IGM Kaarst, Deutschland
IGM Kaarst, a community of interest engaged in model railroading, is known through (inter)national model railroad exhibitions for its large modular layout based on a German model. The layout echoes the two major districts of North Rhine-Westphalia called “Niederrhein” and “Bergisches Land”.
Six years ago, a small group of IGM Kaarst club members started focussing on the United States of America as a subject matter, partly influenced by travels abroad and, last but not least, by inspiration coming from the model railroad layout ”Slim & Short Guild”. The model railroaders are now both occupied with OUTLAWS CORNER and continue their work on the German layout together with the other club members.
The “Outlaws” have picked the 1960s as a temporal setting for the US layout, which was a time when, unlike today, the North American railroad had not been subject to many fusions and, accordingly, was not controlled by only four or five major companies. What makes the 1960s especially attractive is the fact that during that period the trains were still composed of many different and multi-colored types of railroad cars. There were not yet these pretty uniform, predominantly “unit trains”, consisting of double stack container cars, tank cars, or coal hoppers.
The friends of the South-West came across the track system of Chama in
the North of New Mexico and decided to take it as a model for the OUTLAWS
CORNER track layout. Chama is a depot on the Cumbres & Toltec Scenic
Railroad leading to Antonito, Colorado.
OUTLAWS CORNER is a segment layout consisting of unnormed parts from 1.00 to 1.50 meters in length, each with a depth of up to 60 centimeters. For about 8.50 meters, the double-track main railroad line slightly winds through the industrial area of OUTLAWS CORNER in the show-case styled front part, passing under a bridge - the city`s Main Street being located at the right edge of the layout.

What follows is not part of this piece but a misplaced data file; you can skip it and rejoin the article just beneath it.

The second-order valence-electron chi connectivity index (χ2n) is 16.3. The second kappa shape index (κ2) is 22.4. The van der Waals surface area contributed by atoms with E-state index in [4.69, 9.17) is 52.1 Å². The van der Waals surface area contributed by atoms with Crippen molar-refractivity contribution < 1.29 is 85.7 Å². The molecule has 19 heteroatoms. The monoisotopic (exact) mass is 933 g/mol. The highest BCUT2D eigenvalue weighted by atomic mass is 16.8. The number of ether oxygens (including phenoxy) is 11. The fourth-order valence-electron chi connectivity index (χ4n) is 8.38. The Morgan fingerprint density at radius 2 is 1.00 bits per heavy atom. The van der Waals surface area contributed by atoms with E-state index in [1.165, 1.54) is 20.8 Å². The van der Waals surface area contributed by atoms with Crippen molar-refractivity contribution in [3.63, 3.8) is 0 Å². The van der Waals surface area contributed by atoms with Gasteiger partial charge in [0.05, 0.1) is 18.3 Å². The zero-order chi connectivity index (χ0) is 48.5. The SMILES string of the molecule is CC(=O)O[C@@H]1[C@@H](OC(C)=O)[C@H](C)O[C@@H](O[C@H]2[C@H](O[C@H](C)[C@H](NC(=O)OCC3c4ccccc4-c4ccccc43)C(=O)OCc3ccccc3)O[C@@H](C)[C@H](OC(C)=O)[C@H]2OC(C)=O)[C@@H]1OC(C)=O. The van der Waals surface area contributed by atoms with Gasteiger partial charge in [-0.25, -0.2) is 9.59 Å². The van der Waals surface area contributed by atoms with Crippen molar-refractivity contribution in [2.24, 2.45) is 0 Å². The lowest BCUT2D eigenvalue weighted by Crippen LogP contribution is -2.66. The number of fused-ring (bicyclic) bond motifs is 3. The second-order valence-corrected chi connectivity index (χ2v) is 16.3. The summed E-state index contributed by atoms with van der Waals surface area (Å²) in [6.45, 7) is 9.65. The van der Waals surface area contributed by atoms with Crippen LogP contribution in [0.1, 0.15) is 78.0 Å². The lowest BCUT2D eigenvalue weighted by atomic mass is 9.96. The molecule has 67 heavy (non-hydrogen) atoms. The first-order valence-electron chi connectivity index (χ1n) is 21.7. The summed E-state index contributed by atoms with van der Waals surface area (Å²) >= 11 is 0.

There are some sidings that branch off the main railroad line, providing routes to industrial areas and an ore mine. On the left hand side of the layout the main line appears out of a Colorado/Arizona rock tunnel to disappear again between the red rocks of Utah on the right hand side, leading towards the rear and hidden part of the oval layout. This is the place where the trains are made up in a fiddle yard and put on the track in both directions. Afterwards the trains can be directed from behind or in front of the layout by a manual gear – they can be run either analogly or digitally. The track material is by PECO, Code 75.
OUTLAWS CORNER is a fictitious small town close to Four Corners, an area in the South- West of the United States where the four states Arizona, Colorado, New Mexico, and Utah meet at a common boundary stone. The surroundings of OUTLAWS CORNER are marked by the scenic characteristics of all four states, by the red rocks of Utah, the dry and dust-laden Arizona desert ground with its Saguaro cactuses, and the fresh green of both Colorado and the North of New Mexico, whose mountains are gleaming bluishly in the distance - far beyond the vast, yellowish-green prairies.
OUTLAWS CORNER with its typically American fronts of row houses in Main
Street - once a colorful and vivid town in the wild South-West - has turned
into a small place of minor importance aside one of the major railroad
tracks that are crossing the states of the West. Union Pacific-, Denver
& Rio Grande Western -, Atchison, Topeka & Santa Fe -, Southern
Pacific – Railroad – many an engineer hardly ever notices
OUTLAWS CORNER. Its small industrial area along the tracks outside the
town or the beer jars on the shelves of the Main Street saloons are frequently
caused to tremble due to the long freight trains that are slowly passing,
rumbling through the city day by day.
OUTLAWS CORNER, unlike many cities that used to be crowded during the period of the great cattle trails, is not a ghost town. It attracts railfans from all over the world during any season of the year. “Chuck Wagon”, a restaurant located in the red rocks high above OUTLAWS CORNER Main Street, is the railfans` favorite place for a get-together and an excellent view point. Their cameras do not stop clicking here while the long and multi-colored trains are showing up from East or West, passing nearly without making a halt, and, despite the sound of three or four locomotives rumbling by, every now and then you will be able to hear a railfan shouting:
“(MODEL) RAILROADING IS FUN!”